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How to Recognize a Needless Scene

Updated on February 5, 2018
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Rebecca Graf is a seasoned writer with nearly a decade of experience. She holds degrees in accounting, history, and creative writing.

You’ve heard of “needless scenes” in books, but what are they? Well, if you are a writer with a good editor, you’ve probably heard of them because your editor has pointed out a few of yours. As a reader, I’m sure you have come across one or two in the books you read.

But as a writer, how do you know if you have a needless scene? How do you know if something is weighing the story down and should be removed? Let’s explore that.

A beautiful word garden should be carefully pruned.
A beautiful word garden should be carefully pruned.

What Does the Scene Do?

Every scene in a story has to do something. It might be filling in some of the backstory or giving a hint to a character’s personality. Look over the scene and note exactly what it does. If you can’t say it does better than give you more words, then you know you have a needless scene.

Explore the scene in depth. It might be a great scene and it might have great dialogue, but for all of this it still might be a needless scene. I had one that was a rather lengthy scene, but the more I examined it, the more I realized that it didn’t bring anything to the story. Yet there was some good stuff in there, so I copied it and saved it in another file. Later on I pulled some quotes from it to use in other scenes, so it wasn’t wasted. Nonetheless, the scene, as a whole, was very needless.

How Does the Story Read Without It?

Take the scene out of your story. Don’t delete it - never do that. That is one thing you will regret in the long run, if you do. Put it aside for the moment.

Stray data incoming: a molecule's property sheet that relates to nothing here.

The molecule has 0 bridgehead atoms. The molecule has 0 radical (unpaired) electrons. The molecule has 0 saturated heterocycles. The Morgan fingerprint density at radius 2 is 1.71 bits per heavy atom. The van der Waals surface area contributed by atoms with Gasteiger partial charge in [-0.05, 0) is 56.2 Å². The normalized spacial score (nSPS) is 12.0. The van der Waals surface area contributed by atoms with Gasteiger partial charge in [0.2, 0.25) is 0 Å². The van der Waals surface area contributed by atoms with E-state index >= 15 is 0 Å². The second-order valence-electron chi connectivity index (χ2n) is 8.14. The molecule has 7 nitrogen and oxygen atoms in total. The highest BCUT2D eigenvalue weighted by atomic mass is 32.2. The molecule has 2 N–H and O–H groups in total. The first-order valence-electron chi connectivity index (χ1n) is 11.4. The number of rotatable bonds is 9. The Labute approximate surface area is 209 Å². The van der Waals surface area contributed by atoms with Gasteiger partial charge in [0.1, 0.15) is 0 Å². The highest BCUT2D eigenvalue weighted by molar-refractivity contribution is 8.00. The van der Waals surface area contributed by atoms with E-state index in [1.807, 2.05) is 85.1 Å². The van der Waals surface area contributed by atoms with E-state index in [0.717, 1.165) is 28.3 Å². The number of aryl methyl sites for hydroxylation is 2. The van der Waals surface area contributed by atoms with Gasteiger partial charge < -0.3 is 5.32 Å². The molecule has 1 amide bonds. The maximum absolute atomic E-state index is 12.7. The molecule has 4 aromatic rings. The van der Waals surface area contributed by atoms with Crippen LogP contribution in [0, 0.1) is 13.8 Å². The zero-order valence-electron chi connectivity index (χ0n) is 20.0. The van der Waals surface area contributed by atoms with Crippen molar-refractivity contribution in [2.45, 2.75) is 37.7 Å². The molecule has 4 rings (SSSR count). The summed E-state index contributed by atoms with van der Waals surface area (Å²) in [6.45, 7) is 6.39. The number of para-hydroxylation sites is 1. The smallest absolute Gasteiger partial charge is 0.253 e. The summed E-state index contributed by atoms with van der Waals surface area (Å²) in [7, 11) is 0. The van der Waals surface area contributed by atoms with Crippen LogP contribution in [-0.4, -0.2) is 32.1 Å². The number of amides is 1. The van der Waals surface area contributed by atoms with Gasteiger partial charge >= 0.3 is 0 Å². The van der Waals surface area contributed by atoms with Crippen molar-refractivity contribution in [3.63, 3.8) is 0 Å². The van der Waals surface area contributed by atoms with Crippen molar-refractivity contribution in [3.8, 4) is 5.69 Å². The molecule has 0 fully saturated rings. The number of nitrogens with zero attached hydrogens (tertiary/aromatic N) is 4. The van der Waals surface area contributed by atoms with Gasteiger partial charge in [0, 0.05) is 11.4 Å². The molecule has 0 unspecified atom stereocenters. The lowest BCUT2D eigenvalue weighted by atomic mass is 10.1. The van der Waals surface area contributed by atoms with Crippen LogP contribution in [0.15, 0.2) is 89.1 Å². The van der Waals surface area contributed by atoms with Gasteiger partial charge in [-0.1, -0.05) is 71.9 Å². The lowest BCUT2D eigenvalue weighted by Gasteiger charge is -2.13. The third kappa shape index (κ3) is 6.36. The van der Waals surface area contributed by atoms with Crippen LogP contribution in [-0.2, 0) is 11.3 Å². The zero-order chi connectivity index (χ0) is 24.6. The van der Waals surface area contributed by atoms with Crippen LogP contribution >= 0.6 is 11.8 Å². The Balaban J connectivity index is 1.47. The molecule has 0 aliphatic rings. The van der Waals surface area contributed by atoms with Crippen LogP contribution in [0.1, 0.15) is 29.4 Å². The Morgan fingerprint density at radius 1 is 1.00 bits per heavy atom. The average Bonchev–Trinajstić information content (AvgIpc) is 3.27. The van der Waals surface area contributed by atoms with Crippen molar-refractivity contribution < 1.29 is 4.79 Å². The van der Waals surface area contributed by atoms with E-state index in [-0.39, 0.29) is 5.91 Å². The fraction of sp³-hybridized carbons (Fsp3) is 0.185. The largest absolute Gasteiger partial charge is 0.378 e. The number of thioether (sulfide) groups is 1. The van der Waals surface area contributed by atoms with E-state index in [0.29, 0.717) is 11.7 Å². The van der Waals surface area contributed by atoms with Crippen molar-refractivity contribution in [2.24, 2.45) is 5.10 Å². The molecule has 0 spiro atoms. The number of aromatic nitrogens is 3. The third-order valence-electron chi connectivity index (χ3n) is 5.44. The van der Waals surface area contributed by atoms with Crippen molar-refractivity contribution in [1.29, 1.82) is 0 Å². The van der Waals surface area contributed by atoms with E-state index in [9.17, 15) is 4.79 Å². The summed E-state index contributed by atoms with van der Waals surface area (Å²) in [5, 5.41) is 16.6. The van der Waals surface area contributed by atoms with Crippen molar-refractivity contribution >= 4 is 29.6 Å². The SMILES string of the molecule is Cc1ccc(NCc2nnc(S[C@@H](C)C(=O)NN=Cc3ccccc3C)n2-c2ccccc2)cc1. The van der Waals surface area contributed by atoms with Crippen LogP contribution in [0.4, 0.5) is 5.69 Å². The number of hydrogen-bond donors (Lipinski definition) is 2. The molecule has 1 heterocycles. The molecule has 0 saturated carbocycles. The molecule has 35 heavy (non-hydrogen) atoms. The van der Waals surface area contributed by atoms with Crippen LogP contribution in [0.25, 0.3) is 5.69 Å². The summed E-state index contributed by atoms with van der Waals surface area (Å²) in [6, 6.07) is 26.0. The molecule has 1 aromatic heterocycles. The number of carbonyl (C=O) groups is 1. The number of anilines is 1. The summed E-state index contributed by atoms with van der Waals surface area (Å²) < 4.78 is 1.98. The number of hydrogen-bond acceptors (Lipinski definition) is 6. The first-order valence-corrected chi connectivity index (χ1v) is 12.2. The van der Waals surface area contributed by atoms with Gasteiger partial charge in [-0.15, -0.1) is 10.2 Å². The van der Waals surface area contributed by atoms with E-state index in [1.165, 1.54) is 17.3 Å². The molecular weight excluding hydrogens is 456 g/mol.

Now how does the story read without that scene? As you think of the answer to this, consider these questions:

  • Does the plot suffer?
  • What is missing from the story without it?
  • Why did you write it?

You really need to examine the scene in detail. Don’t think of only the reasons to keep it. Think of how it helps the story and how it helps to remove it.

Explore its Purpose

Can you explain what the scene's purpose is? Be specific. You shouldn't be saying it gives the characters more time together or shows how close they are. It needs to be crucial to the story and have sound reasons for enhancing it. Take it out of the story and see how it flows.

Every scene should have a purpose that is evident. It needs to support the story, and if you only have it to show interactions, they need to be highly valuable and not just filler. If you aren't sure, ask someone else to read it, but as a general rule, if you can't with confidence find a purpose, pull it out.

Write First - Analyze Later

Looking at whether a scene is not needed shouldn't be done in the writing phase. When you are writing, just write. If you focus on whether or not it is needed, you'll find yourself second-guessing your creativity and might lose out on some scenes that could be used in other stories or in a sequel. Just write. Let the words flow. They are not etched in stone.

Editing is when you decide if a scene is needless. Write your story and then go back through it and rewrite it. I have found several needless scenes in my work and pulled them. I stored them and used them in spin-off stories or even entirely different stories. I just had to change the details. Never delete a needless scene. It might be needed somewhere else.

A treasure chest of ideas.
A treasure chest of ideas.

Store Your Needless Scenes

I just mentioned, but it bears repeating, that you never want to get rid of your needless scenes. Your muse might be looking further ahead than you realize. I have found that I write scenes that I remove from a story only to discover they fit perfectly somewhere else. I even have a slush document where needless scenes and notes go to so I can reference it later. The slush document is a treasure chest for writing.

“Needless” doesn't mean “worthless”. They just aren't needed right now.


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